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Broadcom Foundation and Society for Science & the Public today announced that Georgia Hutchinson, 13, Woodside, California, won the coveted $25,000 Samueli Foundation Prize, the top award in the Broadcom MASTERS®, the nation’s premier science and engineering competition for middle school students.
The Broadcom MASTERS (Math, Applied Science, Technology, and Engineering for Rising Stars), a program of the Society for Science & the Public, inspires middle school students to follow their personal passions to exciting college and career pathways in STEM. Thirty finalists, including Georgia, took home more than $100,000 in awards. They were honored during an awards ceremony for their achievements in science, technology, engineering and math (STEM) together with their demonstration of 21st Century skills including critical thinking, communication, creativity, collaborative skills and team work.
“I am thrilled to congratulate Georgia, whose project focused on creating a lower cost solar panel system,” said Maya Ajmera, President and CEO of the Society for Science & the Public and Publisher of Science News. “Middle school is a critical time of transition for young people, where they are figuring out their path forward. I’m proud that through the Broadcom MASTERS, the Society and the Broadcom Foundation are able to support and cultivate an interest in STEM for thousands of middle schoolers around the country.”
“The Broadcom MASTERS taps ten percent of young people participating in state and regional science fairs throughout the STEM Ecosystem to participate in this national competition. These kids are exemplars of the quality work being done by middles schoolers with their teachers, mentors and families throughout the US. The Top 300 and 30 finalists are representative of special young people who are preparing themselves to solve the Grand Challenges we face through the world,” said Paula Golden, President of the Broadcom Foundation. “The Broadcom Foundation is honored to champion young scientists, engineers and innovators and spur them on to greatness.”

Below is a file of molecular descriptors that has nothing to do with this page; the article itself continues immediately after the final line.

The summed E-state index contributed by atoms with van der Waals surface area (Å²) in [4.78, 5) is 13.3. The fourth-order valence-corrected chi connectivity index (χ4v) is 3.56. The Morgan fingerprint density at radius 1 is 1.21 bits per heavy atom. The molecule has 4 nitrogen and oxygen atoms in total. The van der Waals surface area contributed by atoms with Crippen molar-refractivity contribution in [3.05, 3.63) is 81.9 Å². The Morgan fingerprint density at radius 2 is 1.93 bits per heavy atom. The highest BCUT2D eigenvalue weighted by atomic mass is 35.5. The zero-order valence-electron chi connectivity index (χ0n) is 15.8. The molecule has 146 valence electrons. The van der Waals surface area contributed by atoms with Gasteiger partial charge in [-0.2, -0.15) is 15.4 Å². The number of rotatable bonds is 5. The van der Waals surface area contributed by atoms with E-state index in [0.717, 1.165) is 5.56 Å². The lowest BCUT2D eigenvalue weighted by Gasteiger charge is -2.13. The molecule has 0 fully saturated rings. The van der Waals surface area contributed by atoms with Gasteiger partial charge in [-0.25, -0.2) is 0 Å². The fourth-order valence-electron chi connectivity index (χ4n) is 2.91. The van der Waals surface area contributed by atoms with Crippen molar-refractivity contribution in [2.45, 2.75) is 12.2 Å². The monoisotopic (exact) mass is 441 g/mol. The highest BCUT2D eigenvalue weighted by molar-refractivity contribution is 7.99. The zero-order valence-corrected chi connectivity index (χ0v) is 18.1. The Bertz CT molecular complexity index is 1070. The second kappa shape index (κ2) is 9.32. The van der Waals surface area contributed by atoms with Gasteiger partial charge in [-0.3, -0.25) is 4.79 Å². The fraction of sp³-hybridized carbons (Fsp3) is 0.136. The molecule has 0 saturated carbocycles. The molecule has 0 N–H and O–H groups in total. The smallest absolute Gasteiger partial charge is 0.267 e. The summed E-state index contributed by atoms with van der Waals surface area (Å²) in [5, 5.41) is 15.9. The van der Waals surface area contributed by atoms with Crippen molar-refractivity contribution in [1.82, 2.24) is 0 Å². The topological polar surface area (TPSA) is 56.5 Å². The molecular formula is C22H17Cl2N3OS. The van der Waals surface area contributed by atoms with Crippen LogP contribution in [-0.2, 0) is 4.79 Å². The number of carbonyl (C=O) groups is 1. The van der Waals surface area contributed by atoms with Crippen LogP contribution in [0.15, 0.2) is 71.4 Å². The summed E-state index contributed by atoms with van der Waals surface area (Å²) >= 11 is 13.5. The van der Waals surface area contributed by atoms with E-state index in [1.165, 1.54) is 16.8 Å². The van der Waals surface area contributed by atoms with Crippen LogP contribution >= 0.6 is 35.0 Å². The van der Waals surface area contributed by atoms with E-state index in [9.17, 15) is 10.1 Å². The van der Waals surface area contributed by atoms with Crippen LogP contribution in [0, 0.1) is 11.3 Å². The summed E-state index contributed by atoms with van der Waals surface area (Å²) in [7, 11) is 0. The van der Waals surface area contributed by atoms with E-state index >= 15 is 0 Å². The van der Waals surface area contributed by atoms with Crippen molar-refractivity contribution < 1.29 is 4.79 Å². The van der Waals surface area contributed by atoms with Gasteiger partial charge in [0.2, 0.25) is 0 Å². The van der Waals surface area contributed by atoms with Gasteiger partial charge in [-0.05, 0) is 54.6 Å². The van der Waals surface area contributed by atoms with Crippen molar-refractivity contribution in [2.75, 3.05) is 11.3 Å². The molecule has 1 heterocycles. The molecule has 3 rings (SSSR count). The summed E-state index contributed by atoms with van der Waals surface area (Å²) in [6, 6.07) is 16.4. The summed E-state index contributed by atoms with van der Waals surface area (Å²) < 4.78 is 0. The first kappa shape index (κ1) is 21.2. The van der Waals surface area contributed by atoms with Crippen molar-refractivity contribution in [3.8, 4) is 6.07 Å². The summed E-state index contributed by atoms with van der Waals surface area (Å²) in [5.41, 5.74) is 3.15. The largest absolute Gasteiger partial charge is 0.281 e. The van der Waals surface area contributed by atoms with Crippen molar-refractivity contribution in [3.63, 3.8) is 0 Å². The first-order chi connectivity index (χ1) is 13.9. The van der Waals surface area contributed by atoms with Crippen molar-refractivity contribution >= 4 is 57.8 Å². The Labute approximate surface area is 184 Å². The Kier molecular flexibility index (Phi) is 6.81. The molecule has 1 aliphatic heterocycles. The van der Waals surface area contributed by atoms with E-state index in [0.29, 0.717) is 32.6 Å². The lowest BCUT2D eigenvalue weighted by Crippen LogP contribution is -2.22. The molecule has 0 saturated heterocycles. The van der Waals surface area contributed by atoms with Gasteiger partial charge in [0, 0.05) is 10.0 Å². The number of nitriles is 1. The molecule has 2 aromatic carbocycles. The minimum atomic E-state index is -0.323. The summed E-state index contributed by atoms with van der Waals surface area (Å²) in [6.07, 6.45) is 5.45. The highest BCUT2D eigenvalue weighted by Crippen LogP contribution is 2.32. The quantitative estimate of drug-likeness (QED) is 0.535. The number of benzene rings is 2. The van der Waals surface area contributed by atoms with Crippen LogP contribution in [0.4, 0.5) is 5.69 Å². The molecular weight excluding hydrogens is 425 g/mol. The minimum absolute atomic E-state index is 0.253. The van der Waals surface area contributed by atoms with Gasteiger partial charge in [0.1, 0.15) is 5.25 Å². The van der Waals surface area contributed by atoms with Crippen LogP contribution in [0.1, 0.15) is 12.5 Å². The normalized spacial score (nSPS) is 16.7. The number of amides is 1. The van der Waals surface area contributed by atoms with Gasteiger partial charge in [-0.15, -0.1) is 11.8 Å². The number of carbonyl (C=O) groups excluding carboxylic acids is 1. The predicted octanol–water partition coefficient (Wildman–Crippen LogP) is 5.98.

The Samueli Foundation Prize: $25,000
Georgia Hutchinson, Woodside Elementary School: Woodside, California
Designing a Data-Driven Dual Axis Solar Tracker
Robert Wood Johnson Foundation Award for Health Advancement: $20,000
Jack Albright, The Nueva School: Hillsborough, California
Predicting the Future: Using Machine Learning to Forecast the Progression of Alzheimer’s Disease
Marconi/Samueli Award for Innovation: $10,000
Jacqueline Prawira, Altamont Elementary School: Mountain House, California
Bio.fiber.plastic: The Effect of Lignocellulosic Fiber in Enhancing the Formation and Tensile Strength of Rice Bioplastic
Lemelson Award for Invention: $7,500
John Madland, Leslie Middle School: Salem, Oregon
Terrella Aurora Model: A Demonstration of Charged Particle Shielding for Space Exploration
STEM Award Winners:
First and second place winners of STEM Awards demonstrated acumen and promise in science, technology, engineering and math. First place winners were awarded $3,500 and second place winners receive $2,500 to support his or her choice of a STEM summer camp experience in the U.S. Each STEM Award winner also received an iPad. Top awards in math were sponsored by Robert John Floe, President, Floe Financial Partners.
Rising Stars Award:
In recognition of their promise as the youngest competitors, two Rising Stars win a trip to Phoenix, Arizona in May 2019 as the United States delegate to Broadcom MASTERS International and Official Observer at Intel International Science and Engineering Fair (ISEF), the world’s largest international high school science fair competition.
Are you prepared for a zombie apocalypse? If not, you may be in luck.